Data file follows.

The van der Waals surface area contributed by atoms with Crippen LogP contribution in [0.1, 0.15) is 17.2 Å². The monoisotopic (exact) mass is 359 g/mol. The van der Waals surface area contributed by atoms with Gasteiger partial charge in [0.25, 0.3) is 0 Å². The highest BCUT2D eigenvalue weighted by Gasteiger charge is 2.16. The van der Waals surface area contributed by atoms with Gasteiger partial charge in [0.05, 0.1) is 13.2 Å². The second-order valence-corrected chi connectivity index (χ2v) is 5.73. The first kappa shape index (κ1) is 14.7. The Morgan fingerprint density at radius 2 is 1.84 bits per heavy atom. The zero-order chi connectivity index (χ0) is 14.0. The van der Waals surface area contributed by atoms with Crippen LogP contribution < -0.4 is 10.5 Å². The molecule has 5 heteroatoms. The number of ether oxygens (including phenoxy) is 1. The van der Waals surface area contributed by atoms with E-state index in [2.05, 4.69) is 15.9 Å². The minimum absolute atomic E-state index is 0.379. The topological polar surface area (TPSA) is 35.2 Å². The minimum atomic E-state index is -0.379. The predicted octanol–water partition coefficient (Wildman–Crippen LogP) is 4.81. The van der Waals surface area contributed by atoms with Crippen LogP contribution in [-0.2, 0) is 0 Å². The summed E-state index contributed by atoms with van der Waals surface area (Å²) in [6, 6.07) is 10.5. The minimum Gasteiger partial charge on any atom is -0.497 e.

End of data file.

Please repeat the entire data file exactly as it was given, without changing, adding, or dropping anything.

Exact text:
The van der Waals surface area contributed by atoms with Crippen LogP contribution in [0.1, 0.15) is 17.2 Å². The monoisotopic (exact) mass is 359 g/mol. The van der Waals surface area contributed by atoms with Gasteiger partial charge in [0.25, 0.3) is 0 Å². The highest BCUT2D eigenvalue weighted by Gasteiger charge is 2.16. The van der Waals surface area contributed by atoms with Gasteiger partial charge in [0.05, 0.1) is 13.2 Å². The second-order valence-corrected chi connectivity index (χ2v) is 5.73. The first kappa shape index (κ1) is 14.7. The Morgan fingerprint density at radius 2 is 1.84 bits per heavy atom. The zero-order chi connectivity index (χ0) is 14.0. The van der Waals surface area contributed by atoms with Crippen LogP contribution < -0.4 is 10.5 Å². The molecule has 5 heteroatoms. The number of ether oxygens (including phenoxy) is 1. The van der Waals surface area contributed by atoms with E-state index in [2.05, 4.69) is 15.9 Å². The minimum absolute atomic E-state index is 0.379. The topological polar surface area (TPSA) is 35.2 Å². The minimum atomic E-state index is -0.379. The predicted octanol–water partition coefficient (Wildman–Crippen LogP) is 4.81. The van der Waals surface area contributed by atoms with Crippen LogP contribution in [-0.2, 0) is 0 Å². The summed E-state index contributed by atoms with van der Waals surface area (Å²) in [6, 6.07) is 10.5. The minimum Gasteiger partial charge on any atom is -0.497 e.